The great thing (or the not so great thing depending on your views on Google and privacy) about using Android phones is that once you've used one, you can switch on any of the handsets, type in your email address and every single one of your phone and email contacts are instantly downloaded.
As a bonus, you also get information you've previously in-putted regarding Skype accounts, email and home addresses as well as any picture you have associated with that contact.
It also remembers those lucky folks you've specified as favourite contacts with a little star. In theory, you can add your Facebook account to proceedings, but when we tried to do that we were immediately returned to the previous screen over and over again. That was frustrating.
The contacts interface is nice enough and easy to navigate, as you'd expect from an Android phone. It opens very quickly from the Home screen and has a handy tabbed interface to whizz between Dialler, Call log, Contacts and Favourites.
The Call log enables you to start typing a name through the alphanumeric pad and pick up the contact you'd like to dial.
You can use the touchscreen, or the touch-sensitive trackpad to scan contacts with no lag at all, or search as you type. It works very well.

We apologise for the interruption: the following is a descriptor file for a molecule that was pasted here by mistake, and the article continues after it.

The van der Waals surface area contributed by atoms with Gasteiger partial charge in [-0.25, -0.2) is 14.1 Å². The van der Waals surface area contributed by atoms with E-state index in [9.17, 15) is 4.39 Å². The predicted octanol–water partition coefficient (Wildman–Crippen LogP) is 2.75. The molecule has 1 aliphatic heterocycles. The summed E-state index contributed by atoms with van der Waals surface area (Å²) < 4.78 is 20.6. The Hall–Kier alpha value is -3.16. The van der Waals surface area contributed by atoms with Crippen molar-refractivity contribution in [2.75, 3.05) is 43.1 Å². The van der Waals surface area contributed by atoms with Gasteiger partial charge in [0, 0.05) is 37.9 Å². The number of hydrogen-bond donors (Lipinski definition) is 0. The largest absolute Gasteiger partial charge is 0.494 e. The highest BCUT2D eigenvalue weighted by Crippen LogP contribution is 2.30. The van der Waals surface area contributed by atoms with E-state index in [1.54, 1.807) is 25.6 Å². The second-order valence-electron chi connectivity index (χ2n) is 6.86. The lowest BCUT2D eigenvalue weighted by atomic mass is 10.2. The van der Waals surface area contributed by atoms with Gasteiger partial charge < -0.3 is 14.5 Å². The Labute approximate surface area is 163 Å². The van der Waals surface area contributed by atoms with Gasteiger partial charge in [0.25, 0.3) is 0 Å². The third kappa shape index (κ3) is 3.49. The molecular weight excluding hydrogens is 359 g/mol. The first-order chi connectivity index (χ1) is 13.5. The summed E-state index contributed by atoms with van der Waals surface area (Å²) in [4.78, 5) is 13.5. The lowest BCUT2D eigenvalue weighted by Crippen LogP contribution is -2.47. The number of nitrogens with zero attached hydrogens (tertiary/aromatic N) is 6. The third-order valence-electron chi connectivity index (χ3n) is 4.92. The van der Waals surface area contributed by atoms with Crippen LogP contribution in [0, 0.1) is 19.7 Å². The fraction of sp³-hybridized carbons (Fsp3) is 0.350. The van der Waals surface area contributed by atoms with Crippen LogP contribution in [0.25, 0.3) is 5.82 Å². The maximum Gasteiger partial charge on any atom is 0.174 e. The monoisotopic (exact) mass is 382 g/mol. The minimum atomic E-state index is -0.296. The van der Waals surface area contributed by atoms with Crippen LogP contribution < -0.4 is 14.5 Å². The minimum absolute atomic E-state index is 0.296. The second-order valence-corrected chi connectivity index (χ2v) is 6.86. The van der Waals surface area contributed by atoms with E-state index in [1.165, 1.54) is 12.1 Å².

Heading within a contact allows your to see calling, text and email history in one stream, and also serves up invitations to make contact in a number of different means. It's a nice interface.
You can also access the dialpad direct from the Home screen, wherever you might be within the OS, by pressing the phone icon. Once you're connected, call quality is very good and voices come through loud and clear.
The loudspeaker quality on calls is also better than expected, but it doesn't go loud enough for our liking. Also, we did find that when you lose signal, it takes a significant amount of time to return.